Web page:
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FYI - Led Display Wall---Re: [midatlanticretro] OT: What is Santa bringing you this year?

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  • Dan
    FYI - Led Display Wall I had plans to make a Led wall too but something more simple than the one on makezine. Instead of a distributed processor architecture
    Message 1 of 13 , Dec 10, 2006
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      FYI - Led Display Wall

      I had plans to make a Led wall too but something more simple than the
      one on makezine. Instead of a distributed processor architecture they
      are using, I just wanted to build a 'passive' Led Display wall that I
      would connect straight to any computer. This is already done by a few
      companies for concerts and shows, but I wanted to make something the
      had a more pixelated appearance from the low resolution of the vintage
      games. So the resolution was still very low, 320x200 would be the max
      resolution. The first application was going to be playing Pacman on the
      wall. So a digital monitor controller would needed to handle all the
      raster and sync signals--a kind of video digitizer with Leds. Making a
      type of multi-sync controller for any vintage machine was a secondary
      objective. Then I would just plug the original pacman gameboard (out of
      the arcade cabinet) and start playing. This would've been a manageable
      task but quite an arduous task, but there was a visual factor that was
      missing something. Looking the experimental board with plain LEDs wasn't
      as exhilarating as watching the video game on a monitor. The pixels on
      the screen resemble a neat grid of light whereas the Led board was more
      of a polka dots just floating in air. So I put this on the backburner
      until I came across a toy that utilized Leds for flashing and noticed
      something. They used a pseudo fresnel plastic cover to disperse the
      light from the Led to create a swath of color emanating across one side
      of the toy. So I made a little test model with a Led for each 'pixel'
      square covered with this type of pseudo fresnel plastic lens, a 2"
      pixel. So a square foot module would only need 36 Leds--HiBrite Leds--as
      they look way better. Larger pixels would save even more Leds. There's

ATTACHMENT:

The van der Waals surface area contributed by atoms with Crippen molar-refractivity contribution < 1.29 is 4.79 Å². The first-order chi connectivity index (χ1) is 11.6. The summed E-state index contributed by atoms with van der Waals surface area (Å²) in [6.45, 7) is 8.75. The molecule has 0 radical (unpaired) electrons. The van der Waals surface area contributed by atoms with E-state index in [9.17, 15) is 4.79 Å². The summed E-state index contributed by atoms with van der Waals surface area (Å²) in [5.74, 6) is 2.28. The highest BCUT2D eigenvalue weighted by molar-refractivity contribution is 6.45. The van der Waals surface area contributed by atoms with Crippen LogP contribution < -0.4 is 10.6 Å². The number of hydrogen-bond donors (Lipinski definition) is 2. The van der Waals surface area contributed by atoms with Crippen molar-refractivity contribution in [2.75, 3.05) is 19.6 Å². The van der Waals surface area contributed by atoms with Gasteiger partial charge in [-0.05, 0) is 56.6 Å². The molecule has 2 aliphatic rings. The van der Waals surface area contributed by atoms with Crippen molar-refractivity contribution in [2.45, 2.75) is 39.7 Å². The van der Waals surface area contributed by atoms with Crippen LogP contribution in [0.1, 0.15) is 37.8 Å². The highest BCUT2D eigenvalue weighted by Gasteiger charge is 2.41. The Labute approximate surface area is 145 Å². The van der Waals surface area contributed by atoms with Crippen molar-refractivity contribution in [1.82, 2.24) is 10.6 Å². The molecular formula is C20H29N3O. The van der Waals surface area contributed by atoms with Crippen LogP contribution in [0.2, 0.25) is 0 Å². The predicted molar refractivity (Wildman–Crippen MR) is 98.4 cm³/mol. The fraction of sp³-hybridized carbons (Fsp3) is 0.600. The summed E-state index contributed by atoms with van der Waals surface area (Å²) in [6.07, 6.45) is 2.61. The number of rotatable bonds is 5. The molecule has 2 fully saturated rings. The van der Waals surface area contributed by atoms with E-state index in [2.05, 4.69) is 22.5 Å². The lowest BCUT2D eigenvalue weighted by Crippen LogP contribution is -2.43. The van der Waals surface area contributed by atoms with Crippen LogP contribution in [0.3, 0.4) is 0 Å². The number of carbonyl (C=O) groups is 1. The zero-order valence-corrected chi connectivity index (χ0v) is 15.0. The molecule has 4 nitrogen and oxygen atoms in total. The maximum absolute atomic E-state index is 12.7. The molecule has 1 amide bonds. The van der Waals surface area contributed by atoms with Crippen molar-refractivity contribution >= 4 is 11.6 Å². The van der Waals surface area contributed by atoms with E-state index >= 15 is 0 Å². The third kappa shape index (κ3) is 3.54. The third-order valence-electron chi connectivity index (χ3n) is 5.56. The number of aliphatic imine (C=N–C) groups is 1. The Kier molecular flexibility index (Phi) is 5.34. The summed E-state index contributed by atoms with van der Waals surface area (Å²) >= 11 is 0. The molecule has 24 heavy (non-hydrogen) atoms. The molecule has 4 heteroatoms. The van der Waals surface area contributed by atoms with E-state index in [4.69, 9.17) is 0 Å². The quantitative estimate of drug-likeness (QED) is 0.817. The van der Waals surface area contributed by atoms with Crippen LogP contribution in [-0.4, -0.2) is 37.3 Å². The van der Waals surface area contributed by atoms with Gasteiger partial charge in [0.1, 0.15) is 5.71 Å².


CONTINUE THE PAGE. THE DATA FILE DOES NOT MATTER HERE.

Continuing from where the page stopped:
several Plastic suppliers where you can get this in larger sheets where
      I could cover each 12" module with one piece. The module was just a
      shallow box of cubicles to prevent any leakage between the pixels and
      the Leds sitting in the center. The Hi-Brite Tri-color Leds to give
      multi color are available already too. Then I could interconnect these
      with oridinary ribbon cable to create larger simpler diode matrix for
      the digital monitor controller. Well. I just thought I start rambling
      out loud in case it might help anyone.

      =Dan

      .==============================================================================.
      [ My Corner of Cyberspace http://ragooman.home.comcast.net/ ]
      [ Pittsburgh Robotics Society http://www.pghrobotics.org/ ]
      [ Pgh Vintage Comp.Society http://tinyurl.com/log8m ]
      [ The only thing Google can't search yet is my mind (just be glad they don't) ]
      .==============================================================================.




      Jim Scheef wrote:
      > Bryan and all,
      >
      > Once we have the museum up and running, this might be something that
      > would make a good grant request. At wall size, we could probably find
      > a less expensive way to build it if we looked. An 8-foot square could
      > be a real draw that people would travel to see. It would be nice if it
      > could do more than just 'life' - then it would become more of a
      > teaching tool, as well as a way to play vintage computer games in
      > gigundo size. As we plan the museum, we need to keep in mind ways to